As always, an offbeat and interesting topic.


Rachel L Alba profile image

Rachel L Alba 17 months ago from Every Day Cooking and Baking

The Titanic is a very sad but interesting story. How great to have a piece of the original ship.


BlossomSB profile image

BlossomSB 17 months ago from Victoria, Australia

What an interesting topic to choose to write about. It was such a sad historic event and has continued to tug at the heart-strings.


RoadMonkey profile image

RoadMonkey 17 months ago

That was a very innovative idea of theirs to finance the expedition this way. Interesting to read about that.


Jodah profile image

Jodah 17 months ago from Queensland Australia

I can't believe these are selling so cheaply on eBay. Even though they are just pieces of coal they come from the Titanic. Great conversation piece anyway.


aviannovice profile image

aviannovice 17 months ago from Stillwater, OK

If you think about it, it is a nice conversation piece, if nothing else. Who would have thought that this would have been recovered?


lollyj lm profile image

lollyj lm 17 months ago from Washington KS

Fascinating info. Just imagine where that coal has been over the last million years or so!! Well done.


DaphneDL profile image

DaphneDL 16 months ago from Saint Albans, West Virginia

I knew they recovered a number of items from the Titantic, but never heard about coal being one of the items. A great piece of history!


Peter Grujic profile image

Peter Grujic 14 months ago from Pittsburgh

Love this story- I actially bought a piece of coal that was nicely mounted and framed but it was stolen last year. Next time the Titanic exposition comes to Pittsburgh, I will buy another!


TheHoleStory profile image

TheHoleStory 14 months ago from Parsons, West Virginia Author

There's other ways to obtain a piece of the Titanic's coal also Peter. I bought a piece of this coal years ago from an advertisement out of a USA Today newspaper. Just keep your eyes open.


Peter Grujic profile image

Peter Grujic 14 months ago from Pittsburgh

Thanks! If you ever get a chance to se the Titanic exhibition, I would highly recommend it. It' a positive emotional experience. will look on places like e-bay.


rebelogilbert profile image

rebelogilbert 13 months ago from Hacienda Heights, California

I think that's interesting information. It's a fun nostalgic conversation starter to have around the house.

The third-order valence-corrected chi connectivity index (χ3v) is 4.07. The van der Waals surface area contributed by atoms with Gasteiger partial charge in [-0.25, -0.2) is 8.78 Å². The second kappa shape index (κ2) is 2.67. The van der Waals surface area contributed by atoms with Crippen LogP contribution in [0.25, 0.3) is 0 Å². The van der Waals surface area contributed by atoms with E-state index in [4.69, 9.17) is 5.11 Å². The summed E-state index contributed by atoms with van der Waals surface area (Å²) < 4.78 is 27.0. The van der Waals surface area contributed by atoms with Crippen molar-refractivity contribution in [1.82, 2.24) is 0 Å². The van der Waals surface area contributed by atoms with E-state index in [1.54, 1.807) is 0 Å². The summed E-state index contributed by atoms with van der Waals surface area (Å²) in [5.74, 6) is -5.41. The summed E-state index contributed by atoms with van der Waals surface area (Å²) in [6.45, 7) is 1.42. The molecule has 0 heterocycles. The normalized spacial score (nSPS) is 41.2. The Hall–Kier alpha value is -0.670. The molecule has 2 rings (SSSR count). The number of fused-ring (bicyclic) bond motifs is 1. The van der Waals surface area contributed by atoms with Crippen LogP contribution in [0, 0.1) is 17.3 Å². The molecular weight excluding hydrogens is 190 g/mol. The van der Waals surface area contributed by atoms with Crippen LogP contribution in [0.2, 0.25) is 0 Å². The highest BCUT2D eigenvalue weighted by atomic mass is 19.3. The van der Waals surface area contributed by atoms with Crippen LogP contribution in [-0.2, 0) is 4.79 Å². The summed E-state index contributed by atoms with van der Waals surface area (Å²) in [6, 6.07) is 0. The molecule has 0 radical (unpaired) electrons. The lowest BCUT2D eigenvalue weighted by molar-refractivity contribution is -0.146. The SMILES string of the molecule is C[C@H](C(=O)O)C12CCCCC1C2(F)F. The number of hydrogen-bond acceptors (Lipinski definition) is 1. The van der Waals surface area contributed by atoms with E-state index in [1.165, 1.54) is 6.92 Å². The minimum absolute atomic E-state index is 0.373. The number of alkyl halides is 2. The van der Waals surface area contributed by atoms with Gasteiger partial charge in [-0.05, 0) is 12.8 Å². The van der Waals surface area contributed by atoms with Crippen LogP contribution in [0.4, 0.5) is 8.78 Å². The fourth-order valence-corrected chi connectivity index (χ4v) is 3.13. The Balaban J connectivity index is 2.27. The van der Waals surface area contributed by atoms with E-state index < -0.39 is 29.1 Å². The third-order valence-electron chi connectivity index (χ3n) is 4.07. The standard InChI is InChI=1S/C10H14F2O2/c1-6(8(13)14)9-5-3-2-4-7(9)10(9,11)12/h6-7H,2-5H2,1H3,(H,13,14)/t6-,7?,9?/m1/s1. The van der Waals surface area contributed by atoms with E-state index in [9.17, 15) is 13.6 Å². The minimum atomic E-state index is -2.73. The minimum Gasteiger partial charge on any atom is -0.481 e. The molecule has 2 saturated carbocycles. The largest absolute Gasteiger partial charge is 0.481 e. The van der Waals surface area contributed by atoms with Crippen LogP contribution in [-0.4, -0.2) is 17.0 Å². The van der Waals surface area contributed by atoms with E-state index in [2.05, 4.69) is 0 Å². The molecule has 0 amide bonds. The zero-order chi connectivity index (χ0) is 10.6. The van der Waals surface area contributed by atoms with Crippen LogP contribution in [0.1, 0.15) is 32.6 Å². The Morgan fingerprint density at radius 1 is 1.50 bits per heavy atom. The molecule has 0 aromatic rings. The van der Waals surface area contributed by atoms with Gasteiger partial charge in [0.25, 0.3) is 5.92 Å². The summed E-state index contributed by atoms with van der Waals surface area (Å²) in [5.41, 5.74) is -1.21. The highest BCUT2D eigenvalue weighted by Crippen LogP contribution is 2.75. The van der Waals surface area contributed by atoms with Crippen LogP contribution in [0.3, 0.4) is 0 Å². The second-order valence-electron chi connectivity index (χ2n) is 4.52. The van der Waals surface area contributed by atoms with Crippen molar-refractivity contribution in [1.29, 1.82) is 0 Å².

Sgt Prepper profile image

Sgt Prepper 13 months ago from Elkhorn, WI

I have researched the "Titanic" sinking for many years and have come to the conclusion the ship that is in two pieces at the bottom of the North Atlantic is really the RMS Olympic. The Titanic was renamed the Olympic and served for over three decades including as a troopship during The Great War. The Olympic had been struck by British warship, the HMS Hawke, and almost broken in two before the younger sister-ship Titanic was complete. The Olympic's keel was badly damaged and it listed to port, but somehow it was patched up enough to return to the shipyard in South Hampton where it was painted black(like the Titanic) and swapped dry-docks with Titanic. Then around Saint Patrick's Day a man called Paddy the Pig swapped names by riveting letters over the deeply etched names on the ships. Some of these letters fell off while the ship sank or hit the so-called iceberg so original photographs originally taken of the wreck actually expose some of the OLYMPIC name.

The ship that stood still(the Californian) was in position waiting for the red or blue signals but someone, possibly J.P. Morgan Senior himself, must have tossed them overboard before de-boarding in France. Another couple boarded the ship there signing in as "Mr. & Mrs. Morgan". That same gentleman later promised "new kit" to the crew-members who rowed his lifeboat if they did not return to pick-up more survivors. The Californian was on an unscheduled voyage with NO passengers or cargo. However 1,500 woolen blankets and 1,500 wool jumpers were on board. Amazingly the band-members widows were later billed by White Star Lines for the brass buttons on their sport-jackets and two-thirds of the pay they received because only one-third of the round-trip was completed.

Not too surprisingly JP Morgan Senior once asked his father where the Morgan-family got all their wealth and was told Captain Morgan the pirate was in their ancestry.

The Titanic was the biggest insurance fraud in history before 9/11/2001.

    Sign in or sign up and post using a HubPages Network account.

    0 of 8192 characters used
    Post Comment

    No HTML is allowed in comments, but URLs will be hyperlinked. Comments are not for promoting your articles or other sites.


    Click to Rate This Article
    working